The very first units of the 2020 Cadillac XT6 “midsize-plus” luxury crossover SUV have finally begun to arrive at Cadillac dealerships around the country.
It would appear that the majority of the Cadillac XT6 units currently being delivered are Premium Luxury models, with the Sport trim making up the remainder of the vehicles. Searching for a brand-new 2020 Cadillac XT6 on Cars.com today turns up 231 results nationwide, with only 30 units having actual photos of the vehicles on the lot.
The biggest, baddest (read: most expensive) Cadillac XT6 currently available has a price tag of $73,640 for an en-route model. The second most-expensive model came in at $66,525 for a Sport model that’s on the ground.
If you aren’t near a Cadillac dealership that has XT6 inventory but are familiar with the Cadillac XT5, then you already know what the cabin of the XT6 is like, since both crossovers share an almost identical cockpit. However, The XT6, however, is larger – which enables it to have three rows of seating for either seven of eight occupants compared to a maximum of five in the XT5.
The XT6 is powered by the naturally-aspirated 3.6L V-6 LGX engine rated at 310 horsepower and 271 pound-feet of torque, mated to a nine-speed automatic transmission. Front-wheel-drive is standard on the Premium Luxury model, while all-wheel drive is available. On the Sport model, AWD is standard.
There are a total of nine exterior color options for the 2020 Cadillac XT6:
- Crystal White Tricoat
- Satin Steel Metallic
- Radiant Silver Metallic
- Stellar Black Metallic
- Manhattan Noir Metallic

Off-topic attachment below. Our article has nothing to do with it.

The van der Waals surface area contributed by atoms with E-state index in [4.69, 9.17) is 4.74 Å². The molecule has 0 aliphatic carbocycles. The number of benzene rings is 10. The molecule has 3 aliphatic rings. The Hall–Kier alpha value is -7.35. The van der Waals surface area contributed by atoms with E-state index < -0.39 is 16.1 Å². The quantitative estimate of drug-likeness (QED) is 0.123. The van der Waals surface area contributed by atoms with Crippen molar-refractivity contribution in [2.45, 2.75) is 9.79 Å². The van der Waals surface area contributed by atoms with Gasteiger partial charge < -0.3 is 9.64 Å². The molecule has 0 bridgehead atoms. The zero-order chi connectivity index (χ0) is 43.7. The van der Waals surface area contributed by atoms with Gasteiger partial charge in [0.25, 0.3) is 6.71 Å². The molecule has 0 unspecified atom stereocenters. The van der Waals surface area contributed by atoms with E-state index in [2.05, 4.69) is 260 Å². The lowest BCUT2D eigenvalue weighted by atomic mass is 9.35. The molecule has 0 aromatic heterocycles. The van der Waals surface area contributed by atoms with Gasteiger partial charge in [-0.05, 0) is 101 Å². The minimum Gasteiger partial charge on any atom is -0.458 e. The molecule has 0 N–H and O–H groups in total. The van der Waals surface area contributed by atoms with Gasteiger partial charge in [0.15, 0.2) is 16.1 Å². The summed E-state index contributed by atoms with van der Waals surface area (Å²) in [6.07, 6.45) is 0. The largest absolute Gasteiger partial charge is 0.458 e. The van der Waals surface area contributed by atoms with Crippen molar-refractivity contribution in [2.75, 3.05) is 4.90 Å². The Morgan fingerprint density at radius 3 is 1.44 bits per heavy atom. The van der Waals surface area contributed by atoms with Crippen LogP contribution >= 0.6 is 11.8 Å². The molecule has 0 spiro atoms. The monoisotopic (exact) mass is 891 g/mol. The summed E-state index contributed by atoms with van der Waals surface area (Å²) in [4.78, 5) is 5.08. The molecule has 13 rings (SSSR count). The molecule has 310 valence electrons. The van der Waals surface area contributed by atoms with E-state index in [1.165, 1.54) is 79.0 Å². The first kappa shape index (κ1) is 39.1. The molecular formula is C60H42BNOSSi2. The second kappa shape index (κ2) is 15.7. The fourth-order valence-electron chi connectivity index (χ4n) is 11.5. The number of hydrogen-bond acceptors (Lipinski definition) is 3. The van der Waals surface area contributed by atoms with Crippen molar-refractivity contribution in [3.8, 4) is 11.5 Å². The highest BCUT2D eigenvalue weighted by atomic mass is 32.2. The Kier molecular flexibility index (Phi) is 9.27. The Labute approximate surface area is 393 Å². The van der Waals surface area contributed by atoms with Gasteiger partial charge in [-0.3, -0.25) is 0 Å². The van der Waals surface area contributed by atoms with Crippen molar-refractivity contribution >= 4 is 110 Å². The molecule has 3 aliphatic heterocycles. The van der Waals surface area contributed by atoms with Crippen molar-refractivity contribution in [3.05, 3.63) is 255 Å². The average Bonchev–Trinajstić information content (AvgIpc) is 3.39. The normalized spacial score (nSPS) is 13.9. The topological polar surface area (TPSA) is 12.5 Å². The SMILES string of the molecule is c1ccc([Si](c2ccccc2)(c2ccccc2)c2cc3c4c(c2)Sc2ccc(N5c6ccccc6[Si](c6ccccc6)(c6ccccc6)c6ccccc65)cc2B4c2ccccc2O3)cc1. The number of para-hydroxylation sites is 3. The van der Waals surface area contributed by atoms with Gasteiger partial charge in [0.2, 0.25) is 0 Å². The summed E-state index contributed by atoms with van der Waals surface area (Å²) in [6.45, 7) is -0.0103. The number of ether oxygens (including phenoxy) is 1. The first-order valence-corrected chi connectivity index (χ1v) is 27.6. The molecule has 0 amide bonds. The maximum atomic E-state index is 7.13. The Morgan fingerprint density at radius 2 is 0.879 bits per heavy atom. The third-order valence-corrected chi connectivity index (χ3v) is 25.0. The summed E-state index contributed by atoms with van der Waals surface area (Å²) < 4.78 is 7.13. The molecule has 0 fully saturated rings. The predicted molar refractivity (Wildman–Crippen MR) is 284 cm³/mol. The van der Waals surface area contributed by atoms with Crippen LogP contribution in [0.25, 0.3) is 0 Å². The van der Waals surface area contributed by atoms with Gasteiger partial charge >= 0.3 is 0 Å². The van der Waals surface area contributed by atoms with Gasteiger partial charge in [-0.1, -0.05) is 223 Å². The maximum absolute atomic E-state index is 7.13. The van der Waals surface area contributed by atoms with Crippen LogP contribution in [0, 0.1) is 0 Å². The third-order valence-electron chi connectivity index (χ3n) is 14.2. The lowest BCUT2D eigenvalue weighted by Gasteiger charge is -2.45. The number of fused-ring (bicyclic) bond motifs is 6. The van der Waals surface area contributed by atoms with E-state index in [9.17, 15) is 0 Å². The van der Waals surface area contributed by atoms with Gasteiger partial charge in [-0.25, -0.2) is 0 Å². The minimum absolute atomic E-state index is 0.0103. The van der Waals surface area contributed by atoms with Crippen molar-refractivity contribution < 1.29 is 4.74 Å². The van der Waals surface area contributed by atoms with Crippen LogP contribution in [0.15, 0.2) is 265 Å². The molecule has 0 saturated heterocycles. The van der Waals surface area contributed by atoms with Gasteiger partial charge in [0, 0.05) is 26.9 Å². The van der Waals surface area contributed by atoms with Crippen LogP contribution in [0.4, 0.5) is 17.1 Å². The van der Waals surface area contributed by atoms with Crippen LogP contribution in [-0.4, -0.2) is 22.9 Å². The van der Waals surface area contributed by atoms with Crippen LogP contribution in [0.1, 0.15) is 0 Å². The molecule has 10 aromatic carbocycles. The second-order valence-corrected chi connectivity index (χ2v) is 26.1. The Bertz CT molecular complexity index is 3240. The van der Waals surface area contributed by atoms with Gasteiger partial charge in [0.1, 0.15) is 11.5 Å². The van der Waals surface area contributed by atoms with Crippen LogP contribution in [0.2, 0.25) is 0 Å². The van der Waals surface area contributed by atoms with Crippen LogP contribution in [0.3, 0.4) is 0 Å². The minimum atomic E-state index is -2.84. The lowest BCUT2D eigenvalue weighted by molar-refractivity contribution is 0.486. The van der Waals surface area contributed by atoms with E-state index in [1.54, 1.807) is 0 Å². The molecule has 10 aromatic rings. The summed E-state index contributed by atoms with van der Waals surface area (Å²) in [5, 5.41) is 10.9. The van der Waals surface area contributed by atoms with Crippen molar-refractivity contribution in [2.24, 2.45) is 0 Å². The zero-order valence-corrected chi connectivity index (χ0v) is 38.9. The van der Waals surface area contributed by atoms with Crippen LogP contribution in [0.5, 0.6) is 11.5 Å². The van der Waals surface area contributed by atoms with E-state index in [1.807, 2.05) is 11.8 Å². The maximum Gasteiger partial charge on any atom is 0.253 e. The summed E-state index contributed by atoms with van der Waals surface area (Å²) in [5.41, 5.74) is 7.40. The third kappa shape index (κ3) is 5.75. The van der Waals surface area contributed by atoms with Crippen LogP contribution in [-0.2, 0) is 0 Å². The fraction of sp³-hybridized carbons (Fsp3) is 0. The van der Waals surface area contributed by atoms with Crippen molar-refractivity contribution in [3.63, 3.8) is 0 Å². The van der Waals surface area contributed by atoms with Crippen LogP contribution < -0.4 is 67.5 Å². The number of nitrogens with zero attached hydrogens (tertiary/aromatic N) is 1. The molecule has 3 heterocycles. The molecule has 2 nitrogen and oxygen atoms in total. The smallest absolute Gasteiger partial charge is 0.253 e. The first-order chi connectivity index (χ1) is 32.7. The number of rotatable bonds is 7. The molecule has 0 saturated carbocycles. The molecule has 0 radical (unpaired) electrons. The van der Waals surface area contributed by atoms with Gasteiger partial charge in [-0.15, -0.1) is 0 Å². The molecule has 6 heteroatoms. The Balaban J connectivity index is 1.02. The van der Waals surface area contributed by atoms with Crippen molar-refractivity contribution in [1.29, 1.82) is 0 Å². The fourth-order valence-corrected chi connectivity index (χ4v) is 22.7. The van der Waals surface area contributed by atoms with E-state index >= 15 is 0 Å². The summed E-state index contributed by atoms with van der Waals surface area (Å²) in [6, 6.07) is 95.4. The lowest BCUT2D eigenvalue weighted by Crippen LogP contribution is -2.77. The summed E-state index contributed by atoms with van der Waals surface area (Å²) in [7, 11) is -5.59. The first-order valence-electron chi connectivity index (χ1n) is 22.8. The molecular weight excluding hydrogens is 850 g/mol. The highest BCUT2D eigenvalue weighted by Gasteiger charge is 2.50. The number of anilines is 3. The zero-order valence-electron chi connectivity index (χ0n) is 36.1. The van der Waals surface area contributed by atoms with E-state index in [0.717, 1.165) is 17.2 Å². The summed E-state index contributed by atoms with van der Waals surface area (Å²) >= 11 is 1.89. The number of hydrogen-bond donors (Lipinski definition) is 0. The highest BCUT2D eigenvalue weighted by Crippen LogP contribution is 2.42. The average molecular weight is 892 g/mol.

- Shadow Metallic
- Garnet Metallic
- Red Horizon Tintcoat
- Dark Mocha Metallic
There are also five interior color combinations, including:
- Jet Black with Jet Black accents
- Cirrus with Dark Titanium accents
- Cirrus with Jet Black accents
- Dark Auburn with Jet Black accents
- Maple Sugar with Jet Black accents
The Cadillac XT6 is a vital product for the luxury brand, enabling it to finally have a crossover utility vehicle with three rows of seating – something it hasn’t had since the first-generation Cadillac SRX – at a time when CUVs are the fastest-growing vehicle type in many markets around the world. It joins the all-new XT4 compact luxury crossover in the crossover C-segment and the XT5 midsize luxury crossover in the crossover D-segment as the brand’s third CUV.
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I like the CT6 and have considered replacing my 2017 XT5 Platinum with one when my lease is up next year, but I think it just too expensive.
The first thing that caught my eye was that the front of XT-6 reminded me of the front of the Mazda CX-9. Once again, Cadillac comes late to the table with what consumers want. A Crossover with the 3rd row of seating. Does Cadillac really need two vehicles, XT-6, and the Escalade, with 3 rows of seating? Will, they eventually drop the Escalade and go with a baby bear, momma bear, and papa bear line ala Buick with their Encore, Envision and Eclave?
There is so much room between the XT5 and Escalade, that the XT6 fits in quite nicely. This will only be even more true with the upcoming 2021 Escalade redesign, which is expected to grow about $5k in price.
In fact, there is room to add ANOTHER three-row crossover of full-size proportions, ala Mercedes-Benz GLS-Class and BMW X7, between the XT6 and Escalade. Tons and tons and tons of room!